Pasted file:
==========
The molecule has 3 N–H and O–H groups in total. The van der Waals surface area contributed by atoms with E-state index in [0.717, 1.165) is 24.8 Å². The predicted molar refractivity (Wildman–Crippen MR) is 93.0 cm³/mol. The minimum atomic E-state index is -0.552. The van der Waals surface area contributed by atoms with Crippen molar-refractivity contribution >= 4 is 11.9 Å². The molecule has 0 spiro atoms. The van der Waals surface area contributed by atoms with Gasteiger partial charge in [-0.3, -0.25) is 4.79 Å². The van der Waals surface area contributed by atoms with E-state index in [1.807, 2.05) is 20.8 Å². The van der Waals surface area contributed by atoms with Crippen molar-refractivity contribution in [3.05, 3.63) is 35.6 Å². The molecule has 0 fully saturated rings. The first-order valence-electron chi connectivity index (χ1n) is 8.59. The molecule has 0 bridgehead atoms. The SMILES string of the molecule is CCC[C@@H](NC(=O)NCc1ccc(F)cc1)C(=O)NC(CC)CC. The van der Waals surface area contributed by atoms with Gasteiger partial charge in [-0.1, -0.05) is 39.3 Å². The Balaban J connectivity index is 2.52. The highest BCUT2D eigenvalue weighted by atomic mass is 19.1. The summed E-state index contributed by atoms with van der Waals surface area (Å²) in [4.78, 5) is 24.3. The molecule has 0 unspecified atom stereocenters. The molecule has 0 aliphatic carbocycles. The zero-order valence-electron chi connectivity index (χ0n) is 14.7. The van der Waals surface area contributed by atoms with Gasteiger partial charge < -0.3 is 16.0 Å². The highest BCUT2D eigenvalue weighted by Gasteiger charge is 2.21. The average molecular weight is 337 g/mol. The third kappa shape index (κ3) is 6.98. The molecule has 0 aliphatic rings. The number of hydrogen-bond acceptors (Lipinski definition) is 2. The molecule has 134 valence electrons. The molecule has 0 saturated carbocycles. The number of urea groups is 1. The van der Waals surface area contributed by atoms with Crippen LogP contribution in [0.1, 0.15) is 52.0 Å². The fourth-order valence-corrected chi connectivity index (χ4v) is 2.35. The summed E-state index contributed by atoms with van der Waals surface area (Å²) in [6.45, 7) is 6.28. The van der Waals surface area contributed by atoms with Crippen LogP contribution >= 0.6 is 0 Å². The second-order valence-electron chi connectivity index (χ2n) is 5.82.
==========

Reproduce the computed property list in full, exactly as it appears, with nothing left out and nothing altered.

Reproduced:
The molecule has 3 N–H and O–H groups in total. The van der Waals surface area contributed by atoms with E-state index in [0.717, 1.165) is 24.8 Å². The predicted molar refractivity (Wildman–Crippen MR) is 93.0 cm³/mol. The minimum atomic E-state index is -0.552. The van der Waals surface area contributed by atoms with Crippen molar-refractivity contribution >= 4 is 11.9 Å². The molecule has 0 spiro atoms. The van der Waals surface area contributed by atoms with Gasteiger partial charge in [-0.3, -0.25) is 4.79 Å². The van der Waals surface area contributed by atoms with E-state index in [1.807, 2.05) is 20.8 Å². The van der Waals surface area contributed by atoms with Crippen molar-refractivity contribution in [3.05, 3.63) is 35.6 Å². The molecule has 0 fully saturated rings. The first-order valence-electron chi connectivity index (χ1n) is 8.59. The molecule has 0 bridgehead atoms. The SMILES string of the molecule is CCC[C@@H](NC(=O)NCc1ccc(F)cc1)C(=O)NC(CC)CC. The van der Waals surface area contributed by atoms with Gasteiger partial charge in [-0.1, -0.05) is 39.3 Å². The Balaban J connectivity index is 2.52. The highest BCUT2D eigenvalue weighted by atomic mass is 19.1. The summed E-state index contributed by atoms with van der Waals surface area (Å²) in [4.78, 5) is 24.3. The molecule has 0 unspecified atom stereocenters. The molecule has 0 aliphatic carbocycles. The zero-order valence-electron chi connectivity index (χ0n) is 14.7. The van der Waals surface area contributed by atoms with Gasteiger partial charge < -0.3 is 16.0 Å². The highest BCUT2D eigenvalue weighted by Gasteiger charge is 2.21. The average molecular weight is 337 g/mol. The third kappa shape index (κ3) is 6.98. The molecule has 0 aliphatic rings. The number of hydrogen-bond acceptors (Lipinski definition) is 2. The molecule has 134 valence electrons. The molecule has 0 saturated carbocycles. The number of urea groups is 1. The van der Waals surface area contributed by atoms with Crippen LogP contribution in [0.1, 0.15) is 52.0 Å². The fourth-order valence-corrected chi connectivity index (χ4v) is 2.35. The summed E-state index contributed by atoms with van der Waals surface area (Å²) in [6.45, 7) is 6.28. The van der Waals surface area contributed by atoms with Crippen LogP contribution >= 0.6 is 0 Å². The second-order valence-electron chi connectivity index (χ2n) is 5.82.